MORE FROM THE NCAA VIDEO VAULT: Every Loyola Chicago game-winner from its Final Four run

On the inbounds play, it was clear UConn did not want William with the ball. Chong played in front of her to deny her the pass, so Dominique Dillingham dribbled the ball up . . . 11 . . . 10 . . . 9 . . .

She crossed midcourt, went left, caromed off Chong, spun and went right. “We didn’t want them to penetrate too deep, which they did,” UConn’s Gabby Williams said. “We were trying to face guard a little bit and put some pressure on the guards so they couldn’t bring it up as fast.” . . . 8 . . 7 . . . 6 . . . 5 . . .

With no place to go and the seconds running out, Dillingham shoveled the ball back to William, who was standing on the midcourt Final Four logo. “Time was ticking. I knew that at the end of regulation I went for a layup and they blocked it,” William said. “I was like, 'She probably thinks I’m going to do it again.’  . . . . 3 . . . 2 . . 1 . . .

William penetrated down the right side of the lane, then lofted the shot on a high arc over Williams at 0.8 seconds. The entire college basketball-speaking community gasped at what happened next. The shot went through and Morgan Wiilliam had shocked the world. All 5-5 of her. “I always tell my team, one play doesn’t cost you a game. It almost never does,” Auriemma said. “But a lot of times one play can win you a game. That’s exactly what she did.”

As the Mississippi State team erupted in unleashed joy, William jumped into Schaefer’s arms. The embrace lasted 21 seconds. “I live for moments like this,” William would say later. In 2016 before playing Connecticut, the Bulldogs coach had his team watch Miracle, the film about the 1980 U.S. Olympic men’s hockey team and its immortal upset of the Soviet Union. The inspiration hadn’t worked very well. Not when the final score was 98-38. It was a humiliation Mississippi State had lived with for a year. “We had our pride stepped on last year,” Schaefer said. “Because of that, they’ve kind of been on a little bit of a mission.” Added the Bulldogs’ Victoria Vivians, “Like Coach said, it was personal.”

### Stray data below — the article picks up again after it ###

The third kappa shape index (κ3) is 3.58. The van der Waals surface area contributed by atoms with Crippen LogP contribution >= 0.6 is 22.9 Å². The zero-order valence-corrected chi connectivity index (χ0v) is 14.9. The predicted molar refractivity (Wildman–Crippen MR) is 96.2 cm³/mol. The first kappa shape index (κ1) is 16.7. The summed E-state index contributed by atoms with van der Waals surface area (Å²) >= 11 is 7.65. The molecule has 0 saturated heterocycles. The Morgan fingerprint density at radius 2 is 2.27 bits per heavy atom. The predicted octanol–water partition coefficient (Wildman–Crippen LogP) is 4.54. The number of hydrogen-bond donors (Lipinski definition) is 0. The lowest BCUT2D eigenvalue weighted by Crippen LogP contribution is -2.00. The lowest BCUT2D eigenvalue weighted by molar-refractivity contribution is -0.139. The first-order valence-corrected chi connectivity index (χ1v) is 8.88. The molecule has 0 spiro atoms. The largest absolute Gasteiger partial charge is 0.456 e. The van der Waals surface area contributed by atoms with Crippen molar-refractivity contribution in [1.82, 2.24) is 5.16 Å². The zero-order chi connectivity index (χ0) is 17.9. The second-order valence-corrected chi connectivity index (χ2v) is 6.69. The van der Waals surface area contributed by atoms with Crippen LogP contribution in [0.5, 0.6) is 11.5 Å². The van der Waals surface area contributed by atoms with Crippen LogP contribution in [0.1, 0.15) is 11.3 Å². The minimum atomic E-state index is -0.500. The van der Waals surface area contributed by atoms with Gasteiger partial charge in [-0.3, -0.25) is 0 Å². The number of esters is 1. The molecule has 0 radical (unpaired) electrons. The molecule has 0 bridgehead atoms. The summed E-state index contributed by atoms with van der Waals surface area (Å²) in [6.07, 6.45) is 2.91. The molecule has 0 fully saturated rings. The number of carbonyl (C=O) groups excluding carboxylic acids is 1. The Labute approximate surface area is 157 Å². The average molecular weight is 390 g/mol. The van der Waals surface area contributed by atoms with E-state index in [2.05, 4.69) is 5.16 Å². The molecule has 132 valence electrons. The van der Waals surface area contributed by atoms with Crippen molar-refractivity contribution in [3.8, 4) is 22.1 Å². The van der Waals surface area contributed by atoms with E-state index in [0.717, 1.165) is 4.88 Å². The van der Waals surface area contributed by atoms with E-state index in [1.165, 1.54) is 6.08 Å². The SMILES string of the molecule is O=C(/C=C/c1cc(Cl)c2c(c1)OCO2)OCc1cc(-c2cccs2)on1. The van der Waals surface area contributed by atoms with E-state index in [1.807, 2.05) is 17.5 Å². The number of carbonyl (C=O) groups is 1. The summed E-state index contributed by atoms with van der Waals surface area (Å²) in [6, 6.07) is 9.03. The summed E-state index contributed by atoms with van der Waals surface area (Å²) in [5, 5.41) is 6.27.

So, no movie in 2017. “It’s funny,” Schaefer said. “Last year I’m showing Miracle, this year now I’m having to live it.”

Meanwhile, over at the stunned Connecticut bench, facing defeat for the first time in 866 days, Auriemma... smiled. Smiled. “When stuff like this happens, it kind of makes me shake my head and go, `You know how many times this could have happened, and it didn’t happen?” he later explained. “I knew this was coming at some point. I’m just shocked that it took this long to get here.”

Two days later, Mississippi State lost to SEC cousin South Carolina 67-55 in the title game. No national championship. Morgan William had only two field goals. But she and her team’s Final Four moment would live forever in their sport.

“I think what we did, it gives me people hope,” Schaefer said. “If you prepare, if your student-athletes believe, on any given night anything can happen. That’s the beauty of sport.”

MORE FROM THE NCAA VIDEO VAULT: How Texas A&M erased a 12-point deficit in less than 40 seconds